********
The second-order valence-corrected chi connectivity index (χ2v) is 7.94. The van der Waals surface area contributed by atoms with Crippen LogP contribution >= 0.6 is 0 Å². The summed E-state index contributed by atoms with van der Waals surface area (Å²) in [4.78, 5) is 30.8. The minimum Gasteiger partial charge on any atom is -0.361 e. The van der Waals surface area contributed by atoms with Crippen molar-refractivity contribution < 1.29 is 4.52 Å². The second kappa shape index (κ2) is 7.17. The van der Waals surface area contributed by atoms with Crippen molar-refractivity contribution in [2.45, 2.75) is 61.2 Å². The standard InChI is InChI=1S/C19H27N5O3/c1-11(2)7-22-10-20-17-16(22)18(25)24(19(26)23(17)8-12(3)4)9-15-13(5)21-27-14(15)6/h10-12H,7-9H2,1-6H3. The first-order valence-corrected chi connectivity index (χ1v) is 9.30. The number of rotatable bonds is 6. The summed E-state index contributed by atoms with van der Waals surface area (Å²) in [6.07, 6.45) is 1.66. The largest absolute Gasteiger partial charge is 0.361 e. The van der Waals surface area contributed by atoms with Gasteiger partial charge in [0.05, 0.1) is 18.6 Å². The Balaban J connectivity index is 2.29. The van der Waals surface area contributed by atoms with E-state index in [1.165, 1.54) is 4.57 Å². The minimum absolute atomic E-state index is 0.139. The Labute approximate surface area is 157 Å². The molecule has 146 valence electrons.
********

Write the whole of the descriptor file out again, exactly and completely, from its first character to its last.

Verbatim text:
The second-order valence-corrected chi connectivity index (χ2v) is 7.94. The van der Waals surface area contributed by atoms with Crippen LogP contribution >= 0.6 is 0 Å². The summed E-state index contributed by atoms with van der Waals surface area (Å²) in [4.78, 5) is 30.8. The minimum Gasteiger partial charge on any atom is -0.361 e. The van der Waals surface area contributed by atoms with Crippen molar-refractivity contribution < 1.29 is 4.52 Å². The second kappa shape index (κ2) is 7.17. The van der Waals surface area contributed by atoms with Crippen molar-refractivity contribution in [2.45, 2.75) is 61.2 Å². The standard InChI is InChI=1S/C19H27N5O3/c1-11(2)7-22-10-20-17-16(22)18(25)24(19(26)23(17)8-12(3)4)9-15-13(5)21-27-14(15)6/h10-12H,7-9H2,1-6H3. The first-order valence-corrected chi connectivity index (χ1v) is 9.30. The number of rotatable bonds is 6. The summed E-state index contributed by atoms with van der Waals surface area (Å²) in [6.07, 6.45) is 1.66. The largest absolute Gasteiger partial charge is 0.361 e. The van der Waals surface area contributed by atoms with Gasteiger partial charge in [0.05, 0.1) is 18.6 Å². The Balaban J connectivity index is 2.29. The van der Waals surface area contributed by atoms with E-state index in [1.165, 1.54) is 4.57 Å². The minimum absolute atomic E-state index is 0.139. The Labute approximate surface area is 157 Å². The molecule has 146 valence electrons.